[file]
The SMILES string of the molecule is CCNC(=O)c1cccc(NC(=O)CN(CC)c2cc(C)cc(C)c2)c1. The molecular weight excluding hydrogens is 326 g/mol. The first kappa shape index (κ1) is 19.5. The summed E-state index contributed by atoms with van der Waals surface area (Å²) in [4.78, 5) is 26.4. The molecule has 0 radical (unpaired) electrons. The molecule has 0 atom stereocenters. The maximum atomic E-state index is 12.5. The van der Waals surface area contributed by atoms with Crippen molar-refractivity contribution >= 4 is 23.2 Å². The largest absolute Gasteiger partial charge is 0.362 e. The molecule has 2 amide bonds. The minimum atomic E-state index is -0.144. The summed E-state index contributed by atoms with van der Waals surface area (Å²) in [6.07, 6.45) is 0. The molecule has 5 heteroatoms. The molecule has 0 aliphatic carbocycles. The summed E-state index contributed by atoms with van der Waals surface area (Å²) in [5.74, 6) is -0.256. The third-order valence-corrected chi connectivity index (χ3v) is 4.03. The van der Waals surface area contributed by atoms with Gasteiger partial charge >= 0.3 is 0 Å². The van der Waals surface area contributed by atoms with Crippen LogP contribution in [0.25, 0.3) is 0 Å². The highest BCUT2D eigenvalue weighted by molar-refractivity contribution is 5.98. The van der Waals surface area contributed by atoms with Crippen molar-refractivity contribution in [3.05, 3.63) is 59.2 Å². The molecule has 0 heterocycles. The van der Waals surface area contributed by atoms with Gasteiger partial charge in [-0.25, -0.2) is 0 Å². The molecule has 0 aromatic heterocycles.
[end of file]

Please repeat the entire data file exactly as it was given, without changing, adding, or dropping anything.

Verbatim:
The SMILES string of the molecule is CCNC(=O)c1cccc(NC(=O)CN(CC)c2cc(C)cc(C)c2)c1. The molecular weight excluding hydrogens is 326 g/mol. The first kappa shape index (κ1) is 19.5. The summed E-state index contributed by atoms with van der Waals surface area (Å²) in [4.78, 5) is 26.4. The molecule has 0 radical (unpaired) electrons. The molecule has 0 atom stereocenters. The maximum atomic E-state index is 12.5. The van der Waals surface area contributed by atoms with Crippen molar-refractivity contribution >= 4 is 23.2 Å². The largest absolute Gasteiger partial charge is 0.362 e. The molecule has 2 amide bonds. The minimum atomic E-state index is -0.144. The summed E-state index contributed by atoms with van der Waals surface area (Å²) in [6.07, 6.45) is 0. The molecule has 5 heteroatoms. The molecule has 0 aliphatic carbocycles. The summed E-state index contributed by atoms with van der Waals surface area (Å²) in [5.74, 6) is -0.256. The third-order valence-corrected chi connectivity index (χ3v) is 4.03. The van der Waals surface area contributed by atoms with Gasteiger partial charge >= 0.3 is 0 Å². The van der Waals surface area contributed by atoms with Crippen LogP contribution in [0.25, 0.3) is 0 Å². The highest BCUT2D eigenvalue weighted by molar-refractivity contribution is 5.98. The van der Waals surface area contributed by atoms with Crippen molar-refractivity contribution in [3.05, 3.63) is 59.2 Å². The molecule has 0 heterocycles. The van der Waals surface area contributed by atoms with Gasteiger partial charge in [-0.25, -0.2) is 0 Å². The molecule has 0 aromatic heterocycles.